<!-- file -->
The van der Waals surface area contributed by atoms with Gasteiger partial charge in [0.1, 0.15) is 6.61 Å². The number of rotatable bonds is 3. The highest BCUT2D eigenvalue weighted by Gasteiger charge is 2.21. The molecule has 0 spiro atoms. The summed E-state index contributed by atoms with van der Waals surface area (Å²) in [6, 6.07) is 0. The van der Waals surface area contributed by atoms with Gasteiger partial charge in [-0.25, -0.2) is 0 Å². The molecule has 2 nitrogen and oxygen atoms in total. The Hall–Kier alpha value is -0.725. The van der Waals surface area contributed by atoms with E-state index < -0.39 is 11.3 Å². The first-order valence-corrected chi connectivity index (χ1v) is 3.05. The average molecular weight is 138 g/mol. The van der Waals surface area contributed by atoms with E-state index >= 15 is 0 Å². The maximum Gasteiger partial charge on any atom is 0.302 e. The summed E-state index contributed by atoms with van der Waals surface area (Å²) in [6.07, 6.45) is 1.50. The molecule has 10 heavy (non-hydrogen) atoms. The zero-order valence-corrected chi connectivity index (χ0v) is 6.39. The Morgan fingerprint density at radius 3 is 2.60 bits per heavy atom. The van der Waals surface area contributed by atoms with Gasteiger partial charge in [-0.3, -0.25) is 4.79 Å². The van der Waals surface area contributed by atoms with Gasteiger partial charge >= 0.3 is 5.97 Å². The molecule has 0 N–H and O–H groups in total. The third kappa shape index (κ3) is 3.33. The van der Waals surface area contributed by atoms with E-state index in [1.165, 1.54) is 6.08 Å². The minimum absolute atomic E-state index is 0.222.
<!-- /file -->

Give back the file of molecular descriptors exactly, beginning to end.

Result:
The van der Waals surface area contributed by atoms with Gasteiger partial charge in [0.1, 0.15) is 6.61 Å². The number of rotatable bonds is 3. The highest BCUT2D eigenvalue weighted by Gasteiger charge is 2.21. The molecule has 0 spiro atoms. The summed E-state index contributed by atoms with van der Waals surface area (Å²) in [6, 6.07) is 0. The van der Waals surface area contributed by atoms with Gasteiger partial charge in [-0.25, -0.2) is 0 Å². The molecule has 2 nitrogen and oxygen atoms in total. The Hall–Kier alpha value is -0.725. The van der Waals surface area contributed by atoms with E-state index < -0.39 is 11.3 Å². The first-order valence-corrected chi connectivity index (χ1v) is 3.05. The average molecular weight is 138 g/mol. The van der Waals surface area contributed by atoms with E-state index >= 15 is 0 Å². The maximum Gasteiger partial charge on any atom is 0.302 e. The summed E-state index contributed by atoms with van der Waals surface area (Å²) in [6.07, 6.45) is 1.50. The molecule has 10 heavy (non-hydrogen) atoms. The zero-order valence-corrected chi connectivity index (χ0v) is 6.39. The Morgan fingerprint density at radius 3 is 2.60 bits per heavy atom. The van der Waals surface area contributed by atoms with Gasteiger partial charge in [-0.3, -0.25) is 4.79 Å². The van der Waals surface area contributed by atoms with Gasteiger partial charge >= 0.3 is 5.97 Å². The molecule has 0 N–H and O–H groups in total. The third kappa shape index (κ3) is 3.33. The van der Waals surface area contributed by atoms with E-state index in [1.165, 1.54) is 6.08 Å². The minimum absolute atomic E-state index is 0.222.